Cary Edington sat in front of me clicking through his teaching portfolio. Hair in a tuft, eyes bright, and wearing a huge smile at the accomplishment and ideas, he's always been tireless and strident in pursuing his belief that all students deserve engaged and engaging Math and English classes. The portfolio features lessons, activities, and his philosophy on teaching diverse learners, oftentimes through problem based lesson plans. A lesson plan on addressing discrimination in a community, for instance, will teach argumentative writing based on an analysis of statistical evidence gathered during the Math lesson. I admire him deeply for the ways in which he's trying to create the types of educational opportunities for his students not seen in our reports and tests about teaching. He'll soon be entering his first year of the Teach for America program. He decided to leave MSU's top education certification program to take a route more likely to place him in the kinds of classrooms and with the types of students he hopes to teach. Students not unlike himself.
Cary has been raising himself since the age of 13 when he became an emancipated minor. He worked his way through college at MSU as a janitor cleaning schools and rode his bike between campus and work or took the bus when the snow got too deep. Categorized a female at birth, he identifies as a man. When his students ask if he's a boy or girl, he smiles and asks them: "What do you think?" Whatever they answer, he smiles and turns their attention back to the lesson at hand.
Cary's teaching portfolio represents that hard-won place where possibility can emerge in curricular and pedagogical designs created for students' in urban and impoverished schools. In his well-written and provocative revised edition of Why School?, Mike Rose takes up "the experience of eduction when it's done well with the student's well-being in mind" (34). Tracing his own educational journey alongside the students he's taught and observed in master-teacher classrooms, Rose explores questions about school reform, adult education, cognition, work, development, and the possibility of public education in a society with staggering poverty rates and that too often fails to hear the stories of students like Cary. But what do we listen for when we hear a story like Cary's?
Some will hear evidence of a bootstrap story of hard work, perseverance, perhaps even, bravery. In a new chapter on, "Being Careful about Character," Rose takes up the problem of reading stories like Cary's as an indicator that meritocracy in our educational system works. Bootstrap stories (and their newest iteration in character building exercises that emphasize teaching perseverance) amount to little more than placing the onus to change squarely on the very people who are most oppressed by poverty. "If you work hard in school, through sheer perseverance, you will succeed," the thinking goes.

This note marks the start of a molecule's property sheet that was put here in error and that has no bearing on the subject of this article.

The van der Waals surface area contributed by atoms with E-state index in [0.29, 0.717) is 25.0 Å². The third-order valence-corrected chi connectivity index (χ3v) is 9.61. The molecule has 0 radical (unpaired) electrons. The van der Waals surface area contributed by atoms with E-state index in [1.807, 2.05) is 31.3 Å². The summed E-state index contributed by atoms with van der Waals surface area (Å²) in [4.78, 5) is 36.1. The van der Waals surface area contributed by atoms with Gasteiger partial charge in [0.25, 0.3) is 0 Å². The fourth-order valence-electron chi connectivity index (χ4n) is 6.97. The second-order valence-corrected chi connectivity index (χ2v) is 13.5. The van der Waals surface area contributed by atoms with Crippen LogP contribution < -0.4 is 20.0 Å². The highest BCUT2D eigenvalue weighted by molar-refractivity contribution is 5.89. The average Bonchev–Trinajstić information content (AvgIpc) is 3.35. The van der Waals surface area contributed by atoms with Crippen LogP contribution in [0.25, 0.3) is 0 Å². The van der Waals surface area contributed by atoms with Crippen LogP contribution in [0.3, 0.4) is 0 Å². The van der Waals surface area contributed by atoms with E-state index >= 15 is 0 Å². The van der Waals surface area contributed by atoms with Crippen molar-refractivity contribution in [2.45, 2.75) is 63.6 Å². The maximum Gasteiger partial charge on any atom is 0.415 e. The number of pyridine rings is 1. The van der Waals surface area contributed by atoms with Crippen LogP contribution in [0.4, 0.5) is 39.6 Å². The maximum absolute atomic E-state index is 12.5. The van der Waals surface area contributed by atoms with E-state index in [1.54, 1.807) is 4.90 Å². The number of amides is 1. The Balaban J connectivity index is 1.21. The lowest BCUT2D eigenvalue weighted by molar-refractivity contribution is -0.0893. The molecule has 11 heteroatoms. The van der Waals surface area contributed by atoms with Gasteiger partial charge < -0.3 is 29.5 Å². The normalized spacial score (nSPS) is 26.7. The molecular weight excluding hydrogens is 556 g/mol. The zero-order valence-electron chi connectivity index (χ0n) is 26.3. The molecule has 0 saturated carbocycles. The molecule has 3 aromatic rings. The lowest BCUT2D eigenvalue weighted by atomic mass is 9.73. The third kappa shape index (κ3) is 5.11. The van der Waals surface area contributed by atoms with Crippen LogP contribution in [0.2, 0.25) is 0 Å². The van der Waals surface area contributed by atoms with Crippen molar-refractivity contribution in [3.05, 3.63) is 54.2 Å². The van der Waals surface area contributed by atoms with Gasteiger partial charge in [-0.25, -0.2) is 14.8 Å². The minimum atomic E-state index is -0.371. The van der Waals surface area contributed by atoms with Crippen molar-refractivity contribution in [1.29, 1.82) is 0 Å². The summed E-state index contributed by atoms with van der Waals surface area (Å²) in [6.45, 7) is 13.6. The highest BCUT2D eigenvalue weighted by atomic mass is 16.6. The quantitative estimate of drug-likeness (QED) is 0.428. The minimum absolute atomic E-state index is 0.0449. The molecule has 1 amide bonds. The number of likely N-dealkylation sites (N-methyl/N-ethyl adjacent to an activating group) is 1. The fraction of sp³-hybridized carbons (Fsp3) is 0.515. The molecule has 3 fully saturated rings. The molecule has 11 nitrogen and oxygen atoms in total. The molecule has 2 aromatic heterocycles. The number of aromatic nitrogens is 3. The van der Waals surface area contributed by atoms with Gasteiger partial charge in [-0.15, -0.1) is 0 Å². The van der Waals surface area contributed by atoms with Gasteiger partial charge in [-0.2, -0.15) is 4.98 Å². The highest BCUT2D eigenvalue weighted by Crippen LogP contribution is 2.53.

Cary's story is exceptional in large part because it is an exception-- an exception that offers evidence of the rule: Too few people in Cary's position actually make it out of high school, let alone through college, let alone through Math AND English. Even fewer of them actively pursue a teaching career, especially in the hopes of working with students in schools hit hardest by poverty. Rose reminds us that stories like his own, like Cary's, like so many others, are really examples of what is wrong with a capitalist society that tolerates poverty, broken social safety nets, and very unequal access to education.
Cary's curriculum will surely have impact and be helpful to students he teaches. But his success and his teaching are small doses of medicine that will only treat the symptoms of what ails the United States today: unchecked capitalism, institutionalized racism, vast and growing inequities, and failing infrastructures. We need more teachers like Cary teaching students like Cary; we need educational policy bold enough to provide the best educational practices for students in poverty without finding fault with their characters; and we need broad and smart social policy on the scale of Roosevelt's WPA projects and the scope of Johnson's War on Poverty— policy that treats all people humanely and provides safe, clean, state-of-the-art learning spaces.
One theme of the 2014 Writing Research across Borders conference in Paris, France concerned research that promotes social equity, an especially important topic in a time when teachers around the world are seeing demographic shifts in their classrooms and communities. Here are a few trends in writing research that hold promise for addressing questions of equity.
Methodological Innovations Writing research continues to develop more robust ways of approaching language learning. Promising trends include cognitive ethnography, ethnolinguistic studies, mapping, neuroscience research, and cross cultural genre studies. These approaches might offer the scale and depth needed to understand language learning in diverse communities and across multiple languages.
International Research Teams Increasingly, humanities, engineering and sciences, and education scholars are working together to develop large-scale projects. Their research questions are tending to address cross cultural understandings and approaches to questions of the transfer of writing skills and strategies, genre studies particularly across disciplines, the materiality of literacy, and assessment.